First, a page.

Overall, Pulsipher and colleagues recommended that patients who lose B-cell aplasia within six months of therapy or present with NGS-MRD-positive disease in the marrow within the first year after therapy receive additional treatment to prevent relapse.

Pulsipher noted that his team is currently working on a prospective clinical trial to determine the feasibility of intervention before a patient experiences a recurrence based on the measurements from NGS-MRD testing.

In a commentary related to this study, Sara Ghorashian, BM BCh, PhD, and Jack Bartram, BM BCh, pediatric hematologists at the Great Ormond Street Hospital for Children in London, wrote, “To date there have been no reports systematically exploring the use of molecular MRD assessment following therapy with tisagenlecleucel. There is utility in the data Pulsipher et al. provide, comparing [flow cytometry] with NGS-MRD beyond the already-established increased sensitivity of the latter, but importantly, also exploring the optimal threshold for positivity and lead time to relapse from a positive result to obtain the best biomarker of relapse risk.”

 They added, “Whist it is clear from these data that NGS-MRD has the potential to be a powerful predictor of relapse post infusion of tisagenlecleucel, to take these data forward, the wider applicability of this approach in a multi-centre prospective validation is needed.

Limitations of this study include a relatively small number of samples assessed by NGS-MRD (just under 400), especially from peripheral blood, and the fact that samples were available for relatively few time points (one, three, six, nine, and 12 months).

This study was funded by the Novartis Pharmaceuticals Corporation. Pulsipher has participated in steering committees for the ENSIGN and ELIANA trials included in this work; served on advisory boards for Mesoblast, Jasper Therapeutics, and Novartis; participated in educational activities for Miltenyi Biotec, Adaptive Biotechnologies, and Novartis; and received research support from Miltenyi Biotec and Adaptive Biotechnologies. Grupp chaired the study steering committees for the ENSIGN and ELIANA trials; has received research and/or clinical trial support from Novartis, Servier Laboratories, Vertex Pharmaceuticals, and Kite Pharma; and has participated in consulting, study steering committees, or scientific/clinical advisory boards for Novartis, Allogene Therapeutics, the Cellular Biomedicine Group, Inc., Cellectis, Adaptimmune Therapeutics, Eureka Therapeutics, TCR2 Therapeutics, Juno Therapeutics, GlaxoSmithKline, Vertex Pharmaceuticals, CRISPR Therapeutics, and Roche Pharmaceuticals.

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For AACR information, visit Fast Facts.

About the American Association for Cancer Research

Founded in 1907, the American Association for Cancer Research (AACR) is the world’s first and largest professional organization dedicated to advancing cancer research and its mission to prevent and cure cancer. AACR membership includes 49,000 laboratory, translational, and clinical researchers; population scientists; other health care professionals; and patient advocates residing in 128 countries. The AACR marshals the full spectrum of expertise of the cancer community to accelerate progress in the prevention, diagnosis, and treatment of cancer by annually convening more than 30 conferences and educational workshops—the largest of which is the AACR Annual Meeting, with more than 74,000 attendees for the 2020 virtual meetings and more than 22,500 attendees for past in-person meetings. In addition, the AACR publishes ten prestigious, peer-reviewed scientific journals and a magazine for cancer survivors, patients, and their caregivers. The AACR funds meritorious research directly as well as in cooperation with numerous cancer organizations. As the Scientific Partner of Stand Up To Cancer, the AACR provides expert peer review, grants administration, and scientific oversight of team science and individual investigator grants in cancer research that have the potential for near-term patient benefit. The AACR actively communicates with legislators and other policymakers about the value of cancer research and related biomedical science in saving lives from cancer. For more information about the AACR, visit www.AACR.org.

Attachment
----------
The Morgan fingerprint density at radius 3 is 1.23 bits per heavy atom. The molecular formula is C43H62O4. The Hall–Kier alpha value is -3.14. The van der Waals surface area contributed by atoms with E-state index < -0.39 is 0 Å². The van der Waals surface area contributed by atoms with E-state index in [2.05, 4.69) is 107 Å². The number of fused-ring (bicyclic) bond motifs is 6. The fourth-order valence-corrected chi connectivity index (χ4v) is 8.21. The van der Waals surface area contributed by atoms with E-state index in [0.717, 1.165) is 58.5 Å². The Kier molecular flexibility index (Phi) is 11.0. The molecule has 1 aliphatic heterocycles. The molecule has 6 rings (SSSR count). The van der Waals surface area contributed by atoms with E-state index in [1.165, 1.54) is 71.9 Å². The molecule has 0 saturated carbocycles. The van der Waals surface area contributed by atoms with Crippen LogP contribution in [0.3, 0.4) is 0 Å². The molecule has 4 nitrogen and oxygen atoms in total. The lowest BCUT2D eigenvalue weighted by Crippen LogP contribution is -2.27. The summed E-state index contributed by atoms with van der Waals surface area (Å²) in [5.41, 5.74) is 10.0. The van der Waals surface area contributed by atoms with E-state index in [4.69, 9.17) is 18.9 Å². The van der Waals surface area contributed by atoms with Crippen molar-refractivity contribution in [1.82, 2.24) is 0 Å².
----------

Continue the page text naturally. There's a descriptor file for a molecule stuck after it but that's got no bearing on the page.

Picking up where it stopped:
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Huntsman Cancer Institute (HCI) at the University of Utah is the official cancer center of Utah and the only National Cancer Institute (NCI)-Designated Comprehensive Cancer Center in the Mountain West. The campus includes a state-of-the-art cancer specialty hospital, and two buildings dedicated to cancer research. HCI provides patient care, cancer screening, and education at community clinics and affiliate hospitals throughout the Mountain West. HCI is consistently recognized among the best cancer hospitals in the country by U.S. News and World Report. The region’s first proton therapy center opened in 2021 and a major hospital expansion is underway. HCI is committed to creating a diverse and inclusive environment for staff, students, patients, and communities. Advancing cancer research discoveries and treatments to meet the needs of patients who live far away from a major medical center is a unique focus. More genes for inherited cancers have been discovered at HCI than at any other cancer center, including genes responsible for breast, ovarian, colon, head and neck cancers, and melanoma. HCI was founded by Jon M. and Karen Huntsman.